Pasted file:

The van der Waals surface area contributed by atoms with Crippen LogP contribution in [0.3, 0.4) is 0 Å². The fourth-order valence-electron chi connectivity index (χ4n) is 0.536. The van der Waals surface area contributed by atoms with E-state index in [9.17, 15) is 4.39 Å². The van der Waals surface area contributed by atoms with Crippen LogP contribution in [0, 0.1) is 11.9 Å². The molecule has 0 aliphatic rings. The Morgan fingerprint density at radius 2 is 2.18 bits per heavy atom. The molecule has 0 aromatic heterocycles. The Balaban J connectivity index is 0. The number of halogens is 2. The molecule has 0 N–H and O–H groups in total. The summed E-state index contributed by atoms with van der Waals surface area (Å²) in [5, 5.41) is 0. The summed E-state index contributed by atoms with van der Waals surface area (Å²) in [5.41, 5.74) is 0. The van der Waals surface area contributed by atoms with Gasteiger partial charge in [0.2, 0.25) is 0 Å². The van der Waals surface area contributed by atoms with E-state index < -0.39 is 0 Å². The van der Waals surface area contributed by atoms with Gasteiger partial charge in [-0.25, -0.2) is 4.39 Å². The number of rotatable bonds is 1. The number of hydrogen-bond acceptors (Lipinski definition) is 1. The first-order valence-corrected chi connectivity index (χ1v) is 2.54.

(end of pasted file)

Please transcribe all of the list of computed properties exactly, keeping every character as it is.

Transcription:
The van der Waals surface area contributed by atoms with Crippen LogP contribution in [0.3, 0.4) is 0 Å². The fourth-order valence-electron chi connectivity index (χ4n) is 0.536. The van der Waals surface area contributed by atoms with E-state index in [9.17, 15) is 4.39 Å². The van der Waals surface area contributed by atoms with Crippen LogP contribution in [0, 0.1) is 11.9 Å². The molecule has 0 aliphatic rings. The Morgan fingerprint density at radius 2 is 2.18 bits per heavy atom. The molecule has 0 aromatic heterocycles. The Balaban J connectivity index is 0. The number of halogens is 2. The molecule has 0 N–H and O–H groups in total. The summed E-state index contributed by atoms with van der Waals surface area (Å²) in [5, 5.41) is 0. The summed E-state index contributed by atoms with van der Waals surface area (Å²) in [5.41, 5.74) is 0. The van der Waals surface area contributed by atoms with Gasteiger partial charge in [0.2, 0.25) is 0 Å². The van der Waals surface area contributed by atoms with E-state index < -0.39 is 0 Å². The van der Waals surface area contributed by atoms with Gasteiger partial charge in [-0.25, -0.2) is 4.39 Å². The number of rotatable bonds is 1. The number of hydrogen-bond acceptors (Lipinski definition) is 1. The first-order valence-corrected chi connectivity index (χ1v) is 2.54.